The 27-member scientific advisory group convened by the World Health Organization (WHO) said available data suggests the virus jumped from animals to humans, but gaps in “key pieces of data” meant a complete understanding of its origins could not be established.
“Studying origins of any novel pathogen or pandemic is incredibly difficult,” said Dr. Maria Van Kerkhove, WHO’s COVID-19 technical lead for its Health Emergencies Program. “There is a lot more work that needs to be done, in China and elsewhere.”
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READS OF THE WEEK
America’s workers gained power during COVID. A volatile economy will put that to the test
The pandemic emphasized the disparities in benefits and rights among the US workforce and helped fuel a movement to unionize more workers, Alice Wallace reports.
Major corporations such as Starbucks and Amazon have seen unions forming; union election petitions filed with the National Labor Relations Board from October 2021 to March 2022 were up by 57% from the year before. A September Gallup poll found that 68% of Americans surveyed were in favor of labor unions — the highest level of approval since 1965.
But the war in Ukraine, record gas prices and spiraling inflation all continue to put pressure on the US economy, begging the question of whether the newly robust labor movement can weather higher unemployment and an eventual economic downturn.
Ending of testing rule in the US opens international summer travel floodgates
Just as the weather cranks up the temperature, the US is lifting its requirement for all travelers entering the country to present a negative COVID-19 test.
The rule ended on Sunday, bringing a collective sigh of relief — and with it, most probably a flood of US-bound travelers.
For many American travelers, the development means no longer having to worry about testing before returning to the States, or running into the cost and burden of remaining abroad to quarantine and wait for a negative test result.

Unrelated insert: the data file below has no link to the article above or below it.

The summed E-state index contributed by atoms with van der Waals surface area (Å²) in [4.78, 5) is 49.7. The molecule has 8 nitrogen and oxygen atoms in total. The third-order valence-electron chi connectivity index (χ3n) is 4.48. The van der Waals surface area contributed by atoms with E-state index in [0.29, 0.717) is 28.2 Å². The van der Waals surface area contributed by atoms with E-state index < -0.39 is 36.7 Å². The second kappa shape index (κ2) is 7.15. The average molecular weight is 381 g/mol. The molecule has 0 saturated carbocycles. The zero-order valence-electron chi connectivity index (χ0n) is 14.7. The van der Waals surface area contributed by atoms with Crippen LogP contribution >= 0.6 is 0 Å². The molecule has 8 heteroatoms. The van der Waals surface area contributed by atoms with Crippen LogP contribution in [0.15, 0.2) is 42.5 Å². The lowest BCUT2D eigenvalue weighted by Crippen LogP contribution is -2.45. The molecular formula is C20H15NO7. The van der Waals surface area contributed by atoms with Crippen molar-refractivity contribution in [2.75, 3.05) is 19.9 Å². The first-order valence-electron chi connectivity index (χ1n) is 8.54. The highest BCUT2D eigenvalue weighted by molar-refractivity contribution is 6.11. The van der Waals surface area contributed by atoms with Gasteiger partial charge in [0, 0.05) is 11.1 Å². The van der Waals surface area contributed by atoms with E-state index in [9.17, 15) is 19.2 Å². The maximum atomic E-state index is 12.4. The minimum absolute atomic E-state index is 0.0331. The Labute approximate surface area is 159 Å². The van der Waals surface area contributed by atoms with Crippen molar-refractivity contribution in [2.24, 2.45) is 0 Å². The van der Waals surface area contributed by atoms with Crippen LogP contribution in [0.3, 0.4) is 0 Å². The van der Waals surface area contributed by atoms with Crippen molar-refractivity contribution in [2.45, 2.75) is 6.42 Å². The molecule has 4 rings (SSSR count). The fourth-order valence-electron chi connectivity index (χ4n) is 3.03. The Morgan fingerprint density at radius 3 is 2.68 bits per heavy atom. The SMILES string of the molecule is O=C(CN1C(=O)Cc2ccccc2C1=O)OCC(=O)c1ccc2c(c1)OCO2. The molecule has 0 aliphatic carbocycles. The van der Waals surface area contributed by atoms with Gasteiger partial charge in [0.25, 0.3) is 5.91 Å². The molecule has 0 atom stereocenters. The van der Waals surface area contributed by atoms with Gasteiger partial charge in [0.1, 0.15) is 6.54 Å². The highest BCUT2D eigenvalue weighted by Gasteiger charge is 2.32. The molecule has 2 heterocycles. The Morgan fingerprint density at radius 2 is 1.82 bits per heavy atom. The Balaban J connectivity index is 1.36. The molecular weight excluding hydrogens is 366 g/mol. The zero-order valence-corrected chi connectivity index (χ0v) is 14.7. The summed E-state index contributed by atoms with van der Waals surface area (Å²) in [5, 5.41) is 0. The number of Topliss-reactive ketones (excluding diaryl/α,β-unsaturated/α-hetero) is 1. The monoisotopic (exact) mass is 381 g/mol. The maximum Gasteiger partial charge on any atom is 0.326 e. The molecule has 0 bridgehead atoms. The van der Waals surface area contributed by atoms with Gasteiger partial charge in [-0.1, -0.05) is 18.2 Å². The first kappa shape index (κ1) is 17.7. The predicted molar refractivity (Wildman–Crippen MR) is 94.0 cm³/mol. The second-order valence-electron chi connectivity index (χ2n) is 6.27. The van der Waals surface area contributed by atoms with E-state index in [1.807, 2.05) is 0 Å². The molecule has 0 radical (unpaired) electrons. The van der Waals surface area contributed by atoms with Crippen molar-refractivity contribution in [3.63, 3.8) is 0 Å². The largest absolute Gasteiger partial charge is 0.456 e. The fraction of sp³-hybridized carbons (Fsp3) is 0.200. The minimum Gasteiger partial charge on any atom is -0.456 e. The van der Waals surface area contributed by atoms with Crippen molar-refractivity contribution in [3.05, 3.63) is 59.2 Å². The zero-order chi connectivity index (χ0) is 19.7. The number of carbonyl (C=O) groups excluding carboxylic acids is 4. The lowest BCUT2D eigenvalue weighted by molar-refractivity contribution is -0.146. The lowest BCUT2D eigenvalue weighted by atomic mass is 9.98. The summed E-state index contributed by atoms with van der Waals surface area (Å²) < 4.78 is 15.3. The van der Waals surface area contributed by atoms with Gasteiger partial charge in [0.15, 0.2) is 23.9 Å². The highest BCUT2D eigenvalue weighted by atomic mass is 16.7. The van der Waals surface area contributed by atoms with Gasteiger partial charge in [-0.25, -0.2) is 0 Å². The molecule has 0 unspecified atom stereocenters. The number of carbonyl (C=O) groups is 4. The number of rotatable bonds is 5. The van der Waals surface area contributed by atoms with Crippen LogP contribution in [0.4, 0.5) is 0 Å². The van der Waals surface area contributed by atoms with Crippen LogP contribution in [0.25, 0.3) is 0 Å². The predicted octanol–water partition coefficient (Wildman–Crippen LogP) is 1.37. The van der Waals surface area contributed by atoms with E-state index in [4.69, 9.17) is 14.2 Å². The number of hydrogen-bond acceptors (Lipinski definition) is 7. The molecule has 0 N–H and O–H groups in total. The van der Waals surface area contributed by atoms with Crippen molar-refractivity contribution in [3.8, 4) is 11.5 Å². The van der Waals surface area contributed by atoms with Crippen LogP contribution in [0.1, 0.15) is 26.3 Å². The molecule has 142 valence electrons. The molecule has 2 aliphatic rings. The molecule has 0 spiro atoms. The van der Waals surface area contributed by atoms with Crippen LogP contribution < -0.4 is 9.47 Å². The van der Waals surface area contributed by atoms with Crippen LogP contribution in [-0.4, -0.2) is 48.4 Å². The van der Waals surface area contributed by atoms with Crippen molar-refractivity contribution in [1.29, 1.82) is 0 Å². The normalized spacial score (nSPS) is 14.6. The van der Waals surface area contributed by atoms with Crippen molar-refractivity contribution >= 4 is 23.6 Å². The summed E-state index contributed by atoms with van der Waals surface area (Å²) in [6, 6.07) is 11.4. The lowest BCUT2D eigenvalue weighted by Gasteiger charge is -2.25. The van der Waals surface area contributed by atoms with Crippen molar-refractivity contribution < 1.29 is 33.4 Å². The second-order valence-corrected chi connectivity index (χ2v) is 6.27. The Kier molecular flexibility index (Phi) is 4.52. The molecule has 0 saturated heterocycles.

US-bound international travelers can now plan trips without the fear of having to cancel because of a positive test. Most non-US citizens must still be vaccinated to travel to the country.
They felt like the world left them behind: Raising young children in a pandemic
Rohit Kumar Rai and his wife have both lost family members in India to COVID-19, so they know how serious the disease can be. That’s why they have been living so cautiously in Texas until their 4-year-old son can be vaccinated as well.
That means reining in playdates and school attendance when cases are higher, an inconsistency that can frustrate their son, he said. “Sometimes you are saying it’s OK to go, and sometimes you are saying not,” Rai said his son complains to him.
While some families hesitate or refuse to vaccinate their young children, for many, the news brings a huge sigh of relief.
“It’s not like I am expecting some miracle vaccine; like as soon as he gets it it is going to end,” Rai said. “He might get COVID, he might be affected, but the worst-case scenario wouldn’t happen. That’s my ultimate goal for my kid.”
Summer vacations are getting easier.
This month, Japan has started allowing foreign tour groups entry (individual travelers are still not permitted), and the US has ended its testing rule, which means it should be smoother sailing for some aspects of international travel.
But make sure to check the advice for wherever you’re traveling. This week, the US Centers for Disease Control and Prevention put Mexico in its “high risk” category for COVID-19.
The CDC also recommends testing within three days of your flight and not to travel if you are sick.